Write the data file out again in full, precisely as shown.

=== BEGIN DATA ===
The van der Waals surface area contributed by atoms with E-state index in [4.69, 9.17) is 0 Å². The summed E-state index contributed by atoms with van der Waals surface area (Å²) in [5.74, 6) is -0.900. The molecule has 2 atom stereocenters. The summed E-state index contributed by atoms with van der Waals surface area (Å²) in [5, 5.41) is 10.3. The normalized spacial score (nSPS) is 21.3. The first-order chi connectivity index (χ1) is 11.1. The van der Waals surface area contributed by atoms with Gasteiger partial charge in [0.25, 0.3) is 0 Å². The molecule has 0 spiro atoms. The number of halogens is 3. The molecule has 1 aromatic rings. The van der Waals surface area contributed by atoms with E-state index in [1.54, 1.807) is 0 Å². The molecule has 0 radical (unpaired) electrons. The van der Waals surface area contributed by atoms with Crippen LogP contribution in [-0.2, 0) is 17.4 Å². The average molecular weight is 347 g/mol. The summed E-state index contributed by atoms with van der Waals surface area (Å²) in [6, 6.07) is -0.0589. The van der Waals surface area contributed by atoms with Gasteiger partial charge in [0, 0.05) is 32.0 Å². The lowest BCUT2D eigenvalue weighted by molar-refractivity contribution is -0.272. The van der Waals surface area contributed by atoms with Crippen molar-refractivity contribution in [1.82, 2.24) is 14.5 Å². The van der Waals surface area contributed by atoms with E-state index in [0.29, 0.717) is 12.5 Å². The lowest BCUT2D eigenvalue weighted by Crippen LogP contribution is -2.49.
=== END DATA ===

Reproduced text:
The van der Waals surface area contributed by atoms with E-state index in [4.69, 9.17) is 0 Å². The summed E-state index contributed by atoms with van der Waals surface area (Å²) in [5.74, 6) is -0.900. The molecule has 2 atom stereocenters. The summed E-state index contributed by atoms with van der Waals surface area (Å²) in [5, 5.41) is 10.3. The normalized spacial score (nSPS) is 21.3. The first-order chi connectivity index (χ1) is 11.1. The van der Waals surface area contributed by atoms with Gasteiger partial charge in [0.25, 0.3) is 0 Å². The molecule has 0 spiro atoms. The number of halogens is 3. The molecule has 1 aromatic rings. The van der Waals surface area contributed by atoms with E-state index in [1.54, 1.807) is 0 Å². The molecule has 0 radical (unpaired) electrons. The van der Waals surface area contributed by atoms with Crippen LogP contribution in [-0.2, 0) is 17.4 Å². The average molecular weight is 347 g/mol. The summed E-state index contributed by atoms with van der Waals surface area (Å²) in [6, 6.07) is -0.0589. The van der Waals surface area contributed by atoms with Gasteiger partial charge in [0, 0.05) is 32.0 Å². The lowest BCUT2D eigenvalue weighted by molar-refractivity contribution is -0.272. The van der Waals surface area contributed by atoms with Crippen molar-refractivity contribution in [1.82, 2.24) is 14.5 Å². The van der Waals surface area contributed by atoms with E-state index in [0.29, 0.717) is 12.5 Å². The lowest BCUT2D eigenvalue weighted by Crippen LogP contribution is -2.49.